Texas’ Alcohol Laws: Understanding the Legalities of Drinking and Driving
If you or a family member are facing a drunk driving charge in Texas, it is crucial to be aware of the state’s alcohol laws. The experienced drunk driving defense lawyers at the Neal Davis Law Firm are here to help you understand and protect your legal rights in such cases.
Texas BAC Laws: Beyond the Terminology
To begin with, Texas’ laws on intoxication and alcoholic beverage offenses do not specifically refer to “BAC” (blood alcohol concentration). Instead, they focus on alcohol concentration in the blood. However, “BAC” is commonly used to describe a person’s blood alcohol content.
Texas drunk driving laws outline the required alcohol concentration or content in the blood for someone to be arrested and charged with drunk driving.
Legal Intoxication: Understanding the Limits
According to Texas law, being intoxicated legally means having an alcohol concentration in the blood of 0.08 percent or more. This standard is also applicable in most states across the nation.
Moreover, being intoxicated under Texas law is not limited to a specific BAC level. It can also mean not having the normal use of mental or physical faculties due to the presence of alcohol, controlled substances, drugs, dangerous drugs, or a combination of these substances.
It is important to note that the legal drinking age in Texas is 21. Therefore, anyone under 21 who is arrested for drunk driving also commits the offense of underage drinking.
Charges for BAC of 0.08 percent or higher, or First DWI
For individuals who are at least 21 years old and are arrested for drunk driving with a BAC of 0.08 percent or higher, they can be charged with a Class B misdemeanor. First-time offenders may face punishments such as a minimum of 3 days (72 hours) in jail, with a maximum jail time of 6 months (180 days).
Furthermore, offenders may be fined up to $2,000, have their driver’s license suspended for 90 days to 1 year, pay $1,000 to $2,000 annually to retain their license, and be placed on probation.
Charges for BAC of 0.15 percent or higher, or Second DWI
When the BAC level exceeds 0.15 percent or if it is a second DWI offense with a BAC of 0.08 percent or higher, the charge becomes a Class A misdemeanor.
Punishments for a Class A misdemeanor drunk driving charge are twice as severe as those for a Class B misdemeanor. Those convicted of a Class A misdemeanor may face fines up to $4,000, up to 1 year in jail, and a driver’s license suspension of up to 18 months.
If an individual is arrested a third time for drunk driving, the charge becomes a first-degree felony, punishable by a fine of up to $10,000 and jail time ranging from 2 to 10 years.
Can BAC Tests Be Inaccurate?
When facing severe punishments and penalties under Texas drunk driving laws, it is essential to understand that the accuracy of BAC tests becomes a critical question in determining guilt or innocence.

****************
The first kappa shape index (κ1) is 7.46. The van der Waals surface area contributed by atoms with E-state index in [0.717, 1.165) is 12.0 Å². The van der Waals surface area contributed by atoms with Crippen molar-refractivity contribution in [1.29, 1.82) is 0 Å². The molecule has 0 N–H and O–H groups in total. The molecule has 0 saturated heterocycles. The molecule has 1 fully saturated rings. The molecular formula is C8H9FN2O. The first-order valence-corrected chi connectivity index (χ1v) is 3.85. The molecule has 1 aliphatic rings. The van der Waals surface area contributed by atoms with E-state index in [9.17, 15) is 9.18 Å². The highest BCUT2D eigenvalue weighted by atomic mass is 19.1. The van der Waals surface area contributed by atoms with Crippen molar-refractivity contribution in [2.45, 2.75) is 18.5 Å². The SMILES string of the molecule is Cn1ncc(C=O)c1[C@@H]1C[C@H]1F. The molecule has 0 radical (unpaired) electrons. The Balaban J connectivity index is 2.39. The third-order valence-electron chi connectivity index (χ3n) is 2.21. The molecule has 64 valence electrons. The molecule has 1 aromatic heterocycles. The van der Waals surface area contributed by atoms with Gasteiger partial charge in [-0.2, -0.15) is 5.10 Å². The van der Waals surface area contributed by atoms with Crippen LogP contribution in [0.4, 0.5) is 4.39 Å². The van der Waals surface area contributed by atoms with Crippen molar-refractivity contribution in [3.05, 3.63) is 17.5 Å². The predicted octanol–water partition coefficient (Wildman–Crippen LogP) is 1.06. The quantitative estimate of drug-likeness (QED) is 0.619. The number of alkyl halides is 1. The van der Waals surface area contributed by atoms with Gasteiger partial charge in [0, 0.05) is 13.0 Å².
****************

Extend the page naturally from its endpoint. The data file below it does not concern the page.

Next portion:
The answer is simple: yes.
Roadside BAC tests are often administered by poorly trained officers using poorly maintained equipment, rendering the results unreliable.
Breathalyzers are the most common devices used for these tests. A recent study by the New York Times revealed that such tests are not always trustworthy, and many BAC test results have been invalidated due to human error and insufficient oversight.
In fact, if you were pulled over and submitted to a breath test for BAC, there’s a chance that test may be inadmissible in court.
Factors Affecting BAC Test Accuracy
Several factors can contribute to the inaccuracy or misleading nature of BAC tests. For instance, equipment used for testing may have expired seals or elements, compromising its reliability.
Additionally, many breathalyzers use semiconductor sensors, which are cheaper but less accurate than platinum fuel cell sensor technology. These semiconductor sensors can also produce false positives, potentially indicating alcohol content when none or very little was present.
Other factors that can impact the accuracy of BAC tests include the device reacting to cigarette smoke or chemicals in the air, mouth-related substances like breath fresheners and mouthwashes, and the presence of ketones in the blood, which have a similar chemical structure to alcohol.
Software bugs, improper calibration, low batteries, and human error in test operation are also variables that can affect the accuracy of BAC results.
Get Legal Support for BAC Test Defense
Considering these factors, it is crucial to consult with a knowledgeable BAC test defense lawyer or a drunk driving defense attorney if you face a charge for an intoxication offense or drunk driving in Texas.
Residents of Houston, Sugar Land, or The Woodlands, including Harris County, Fort Bend County, and Montgomery County, can rely on the expertise of the Neal Davis Law Firm. Our experienced DWI defense lawyers are ready to assist you.
Don’t let the outcome of a faulty BAC test cost you your money or freedom. Reach out to our skilled and knowledgeable drunk driving defense lawyers today. Protect your legal rights with the assistance you need.
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